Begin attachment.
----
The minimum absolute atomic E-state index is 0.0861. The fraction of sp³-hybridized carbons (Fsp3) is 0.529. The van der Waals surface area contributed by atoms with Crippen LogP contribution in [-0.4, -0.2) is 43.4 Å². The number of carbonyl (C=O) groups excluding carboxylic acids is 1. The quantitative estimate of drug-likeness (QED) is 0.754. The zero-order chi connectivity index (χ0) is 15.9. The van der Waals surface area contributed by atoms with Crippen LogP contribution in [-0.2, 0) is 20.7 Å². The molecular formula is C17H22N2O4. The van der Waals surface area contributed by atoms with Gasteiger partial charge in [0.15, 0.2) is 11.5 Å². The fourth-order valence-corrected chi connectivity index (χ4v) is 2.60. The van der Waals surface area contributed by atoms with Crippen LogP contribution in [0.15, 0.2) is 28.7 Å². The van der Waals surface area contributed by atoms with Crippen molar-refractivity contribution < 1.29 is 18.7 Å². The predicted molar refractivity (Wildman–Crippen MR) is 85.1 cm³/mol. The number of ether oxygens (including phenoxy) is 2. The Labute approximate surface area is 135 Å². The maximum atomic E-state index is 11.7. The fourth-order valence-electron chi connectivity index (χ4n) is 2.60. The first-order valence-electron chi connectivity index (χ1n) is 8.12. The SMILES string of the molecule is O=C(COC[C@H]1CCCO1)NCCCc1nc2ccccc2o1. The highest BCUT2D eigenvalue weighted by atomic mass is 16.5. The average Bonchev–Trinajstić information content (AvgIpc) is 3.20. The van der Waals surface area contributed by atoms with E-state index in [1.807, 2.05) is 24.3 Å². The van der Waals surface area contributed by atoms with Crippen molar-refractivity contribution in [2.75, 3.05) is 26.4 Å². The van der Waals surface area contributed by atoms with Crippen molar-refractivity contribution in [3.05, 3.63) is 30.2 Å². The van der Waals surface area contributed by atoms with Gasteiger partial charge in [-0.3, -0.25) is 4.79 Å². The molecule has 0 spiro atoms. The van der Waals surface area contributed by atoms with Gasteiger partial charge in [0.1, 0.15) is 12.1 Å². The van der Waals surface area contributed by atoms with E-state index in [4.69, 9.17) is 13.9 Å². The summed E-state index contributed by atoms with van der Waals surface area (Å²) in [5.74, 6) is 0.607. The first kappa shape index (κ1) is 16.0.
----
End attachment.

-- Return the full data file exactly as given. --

The minimum absolute atomic E-state index is 0.0861. The fraction of sp³-hybridized carbons (Fsp3) is 0.529. The van der Waals surface area contributed by atoms with Crippen LogP contribution in [-0.4, -0.2) is 43.4 Å². The number of carbonyl (C=O) groups excluding carboxylic acids is 1. The quantitative estimate of drug-likeness (QED) is 0.754. The zero-order chi connectivity index (χ0) is 15.9. The van der Waals surface area contributed by atoms with Crippen LogP contribution in [-0.2, 0) is 20.7 Å². The molecular formula is C17H22N2O4. The van der Waals surface area contributed by atoms with Gasteiger partial charge in [0.15, 0.2) is 11.5 Å². The fourth-order valence-corrected chi connectivity index (χ4v) is 2.60. The van der Waals surface area contributed by atoms with Crippen LogP contribution in [0.15, 0.2) is 28.7 Å². The van der Waals surface area contributed by atoms with Crippen molar-refractivity contribution < 1.29 is 18.7 Å². The predicted molar refractivity (Wildman–Crippen MR) is 85.1 cm³/mol. The number of ether oxygens (including phenoxy) is 2. The Labute approximate surface area is 135 Å². The maximum atomic E-state index is 11.7. The fourth-order valence-electron chi connectivity index (χ4n) is 2.60. The first-order valence-electron chi connectivity index (χ1n) is 8.12. The SMILES string of the molecule is O=C(COC[C@H]1CCCO1)NCCCc1nc2ccccc2o1. The highest BCUT2D eigenvalue weighted by atomic mass is 16.5. The average Bonchev–Trinajstić information content (AvgIpc) is 3.20. The van der Waals surface area contributed by atoms with E-state index in [1.807, 2.05) is 24.3 Å². The van der Waals surface area contributed by atoms with Crippen molar-refractivity contribution in [2.75, 3.05) is 26.4 Å². The van der Waals surface area contributed by atoms with Crippen molar-refractivity contribution in [3.05, 3.63) is 30.2 Å². The van der Waals surface area contributed by atoms with Gasteiger partial charge in [-0.3, -0.25) is 4.79 Å². The molecule has 0 spiro atoms. The van der Waals surface area contributed by atoms with Gasteiger partial charge in [0.1, 0.15) is 12.1 Å². The van der Waals surface area contributed by atoms with E-state index in [4.69, 9.17) is 13.9 Å². The summed E-state index contributed by atoms with van der Waals surface area (Å²) in [5.74, 6) is 0.607. The first kappa shape index (κ1) is 16.0.